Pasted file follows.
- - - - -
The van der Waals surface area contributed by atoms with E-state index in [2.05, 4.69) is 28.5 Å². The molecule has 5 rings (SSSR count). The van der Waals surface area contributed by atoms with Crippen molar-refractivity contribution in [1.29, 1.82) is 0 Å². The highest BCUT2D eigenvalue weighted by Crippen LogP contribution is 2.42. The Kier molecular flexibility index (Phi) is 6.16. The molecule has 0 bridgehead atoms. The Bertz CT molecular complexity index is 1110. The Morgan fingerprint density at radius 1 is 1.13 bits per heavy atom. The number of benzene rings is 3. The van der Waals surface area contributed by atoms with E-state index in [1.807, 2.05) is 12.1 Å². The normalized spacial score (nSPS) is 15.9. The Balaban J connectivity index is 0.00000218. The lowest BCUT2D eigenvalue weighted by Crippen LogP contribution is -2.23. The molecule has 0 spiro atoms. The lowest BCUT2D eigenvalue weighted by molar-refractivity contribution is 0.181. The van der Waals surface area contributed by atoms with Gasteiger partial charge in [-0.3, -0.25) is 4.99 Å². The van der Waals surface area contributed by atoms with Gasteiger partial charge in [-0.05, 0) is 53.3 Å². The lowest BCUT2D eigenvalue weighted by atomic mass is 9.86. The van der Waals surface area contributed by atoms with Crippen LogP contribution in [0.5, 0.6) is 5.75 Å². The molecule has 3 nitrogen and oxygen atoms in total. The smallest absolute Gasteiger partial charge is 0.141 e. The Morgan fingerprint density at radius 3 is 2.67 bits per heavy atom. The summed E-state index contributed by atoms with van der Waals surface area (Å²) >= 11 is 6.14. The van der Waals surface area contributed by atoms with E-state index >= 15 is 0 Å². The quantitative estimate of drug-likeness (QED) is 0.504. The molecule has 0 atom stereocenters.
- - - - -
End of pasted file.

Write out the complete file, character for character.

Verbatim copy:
The van der Waals surface area contributed by atoms with E-state index in [2.05, 4.69) is 28.5 Å². The molecule has 5 rings (SSSR count). The van der Waals surface area contributed by atoms with Crippen molar-refractivity contribution in [1.29, 1.82) is 0 Å². The highest BCUT2D eigenvalue weighted by Crippen LogP contribution is 2.42. The Kier molecular flexibility index (Phi) is 6.16. The molecule has 0 bridgehead atoms. The Bertz CT molecular complexity index is 1110. The Morgan fingerprint density at radius 1 is 1.13 bits per heavy atom. The number of benzene rings is 3. The van der Waals surface area contributed by atoms with E-state index in [1.807, 2.05) is 12.1 Å². The normalized spacial score (nSPS) is 15.9. The Balaban J connectivity index is 0.00000218. The lowest BCUT2D eigenvalue weighted by Crippen LogP contribution is -2.23. The molecule has 0 spiro atoms. The lowest BCUT2D eigenvalue weighted by molar-refractivity contribution is 0.181. The van der Waals surface area contributed by atoms with Gasteiger partial charge in [-0.3, -0.25) is 4.99 Å². The van der Waals surface area contributed by atoms with Gasteiger partial charge in [-0.05, 0) is 53.3 Å². The lowest BCUT2D eigenvalue weighted by atomic mass is 9.86. The van der Waals surface area contributed by atoms with Crippen LogP contribution in [0.5, 0.6) is 5.75 Å². The molecule has 3 nitrogen and oxygen atoms in total. The smallest absolute Gasteiger partial charge is 0.141 e. The Morgan fingerprint density at radius 3 is 2.67 bits per heavy atom. The summed E-state index contributed by atoms with van der Waals surface area (Å²) >= 11 is 6.14. The van der Waals surface area contributed by atoms with E-state index >= 15 is 0 Å². The quantitative estimate of drug-likeness (QED) is 0.504. The molecule has 0 atom stereocenters.